By Kyle VanHemert
You’d be excused for thinking infographics are a modern invention. We’ve witnessed an explosion of data visualization in the last half decade, and only occasionally are we reminded of the field’s historical forebears, like Florence Nightingale’s polar area diagram of causes of death in the Civil War from 1858, or Charles Joseph Minard’s sophisticated flow map of Napoleon’s ruinous Russian campaign, published in 1869.
A new book by designer Manuel Lima, however, shows that data viz’s roots go much deeper–some 900 years, at the very least. And calling them “roots” is very much appropriate.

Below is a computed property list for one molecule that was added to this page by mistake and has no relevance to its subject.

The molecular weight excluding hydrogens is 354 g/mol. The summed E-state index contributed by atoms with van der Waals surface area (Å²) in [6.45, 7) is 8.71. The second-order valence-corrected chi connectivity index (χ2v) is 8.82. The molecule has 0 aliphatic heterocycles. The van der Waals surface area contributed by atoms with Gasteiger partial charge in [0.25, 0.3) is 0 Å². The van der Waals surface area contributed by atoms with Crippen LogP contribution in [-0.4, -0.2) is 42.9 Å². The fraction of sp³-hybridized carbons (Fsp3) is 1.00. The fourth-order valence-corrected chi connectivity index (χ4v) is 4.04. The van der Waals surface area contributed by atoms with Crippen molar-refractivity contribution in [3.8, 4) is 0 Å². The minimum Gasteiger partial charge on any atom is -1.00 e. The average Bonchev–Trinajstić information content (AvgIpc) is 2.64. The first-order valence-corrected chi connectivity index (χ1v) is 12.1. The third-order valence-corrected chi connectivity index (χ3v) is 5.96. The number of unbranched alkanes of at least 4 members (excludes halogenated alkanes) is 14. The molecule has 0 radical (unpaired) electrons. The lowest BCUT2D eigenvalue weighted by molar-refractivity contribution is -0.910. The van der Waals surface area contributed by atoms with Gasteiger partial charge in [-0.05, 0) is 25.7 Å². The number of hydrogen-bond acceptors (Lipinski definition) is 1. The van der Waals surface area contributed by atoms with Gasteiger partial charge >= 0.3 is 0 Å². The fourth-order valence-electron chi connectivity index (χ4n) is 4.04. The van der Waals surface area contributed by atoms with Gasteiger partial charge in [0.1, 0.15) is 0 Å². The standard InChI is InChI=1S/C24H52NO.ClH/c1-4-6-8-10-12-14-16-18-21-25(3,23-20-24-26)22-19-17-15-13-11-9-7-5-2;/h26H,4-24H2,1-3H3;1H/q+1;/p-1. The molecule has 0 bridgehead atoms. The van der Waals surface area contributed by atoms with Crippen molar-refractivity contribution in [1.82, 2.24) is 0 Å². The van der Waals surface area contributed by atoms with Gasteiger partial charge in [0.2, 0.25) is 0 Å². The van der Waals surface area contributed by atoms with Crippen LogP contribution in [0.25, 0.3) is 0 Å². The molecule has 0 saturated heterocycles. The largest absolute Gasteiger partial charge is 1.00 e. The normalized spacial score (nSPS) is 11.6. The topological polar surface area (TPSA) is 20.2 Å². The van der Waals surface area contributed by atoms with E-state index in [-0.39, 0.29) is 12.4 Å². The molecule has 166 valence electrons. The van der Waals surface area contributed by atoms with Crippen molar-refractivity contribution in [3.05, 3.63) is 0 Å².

The Book of Trees: Visualizing Branches of Knowledge catalogs a stunning diversity of illustrations and graphics that rely on arboreal models for representing information. It’s a visual metaphor that’s found across cultures throughout history–a data viz tool that has outlived empires and endured huge upheavals in the arts and sciences.
Phi Beta Iota: Valuable as a starting point but the difference between knowledge from the Weberian era and earlier, and knowledge today, is best captured by David Weinberger in the below two books.